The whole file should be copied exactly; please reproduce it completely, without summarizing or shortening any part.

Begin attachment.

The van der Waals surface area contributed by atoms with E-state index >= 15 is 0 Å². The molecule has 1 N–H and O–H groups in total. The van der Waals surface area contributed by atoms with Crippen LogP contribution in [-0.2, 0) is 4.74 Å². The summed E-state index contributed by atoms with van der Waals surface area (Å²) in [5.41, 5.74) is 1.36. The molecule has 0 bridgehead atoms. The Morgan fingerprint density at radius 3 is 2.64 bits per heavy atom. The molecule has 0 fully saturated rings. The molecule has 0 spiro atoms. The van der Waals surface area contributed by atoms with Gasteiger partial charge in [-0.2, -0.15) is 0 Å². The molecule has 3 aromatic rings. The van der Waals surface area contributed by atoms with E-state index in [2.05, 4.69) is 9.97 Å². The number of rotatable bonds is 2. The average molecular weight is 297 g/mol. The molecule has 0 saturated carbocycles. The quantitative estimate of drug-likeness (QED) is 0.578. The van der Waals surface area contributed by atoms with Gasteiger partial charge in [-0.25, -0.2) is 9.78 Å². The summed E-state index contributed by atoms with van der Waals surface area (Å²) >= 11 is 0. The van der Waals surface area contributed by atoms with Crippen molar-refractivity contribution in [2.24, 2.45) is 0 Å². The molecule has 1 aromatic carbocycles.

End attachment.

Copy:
The van der Waals surface area contributed by atoms with E-state index >= 15 is 0 Å². The molecule has 1 N–H and O–H groups in total. The van der Waals surface area contributed by atoms with Crippen LogP contribution in [-0.2, 0) is 4.74 Å². The summed E-state index contributed by atoms with van der Waals surface area (Å²) in [5.41, 5.74) is 1.36. The molecule has 0 bridgehead atoms. The Morgan fingerprint density at radius 3 is 2.64 bits per heavy atom. The molecule has 0 fully saturated rings. The molecule has 0 spiro atoms. The van der Waals surface area contributed by atoms with Gasteiger partial charge in [-0.2, -0.15) is 0 Å². The molecule has 3 aromatic rings. The van der Waals surface area contributed by atoms with E-state index in [2.05, 4.69) is 9.97 Å². The number of rotatable bonds is 2. The average molecular weight is 297 g/mol. The molecule has 0 saturated carbocycles. The quantitative estimate of drug-likeness (QED) is 0.578. The van der Waals surface area contributed by atoms with Gasteiger partial charge in [-0.25, -0.2) is 9.78 Å². The summed E-state index contributed by atoms with van der Waals surface area (Å²) >= 11 is 0. The van der Waals surface area contributed by atoms with Crippen molar-refractivity contribution in [2.24, 2.45) is 0 Å². The molecule has 1 aromatic carbocycles.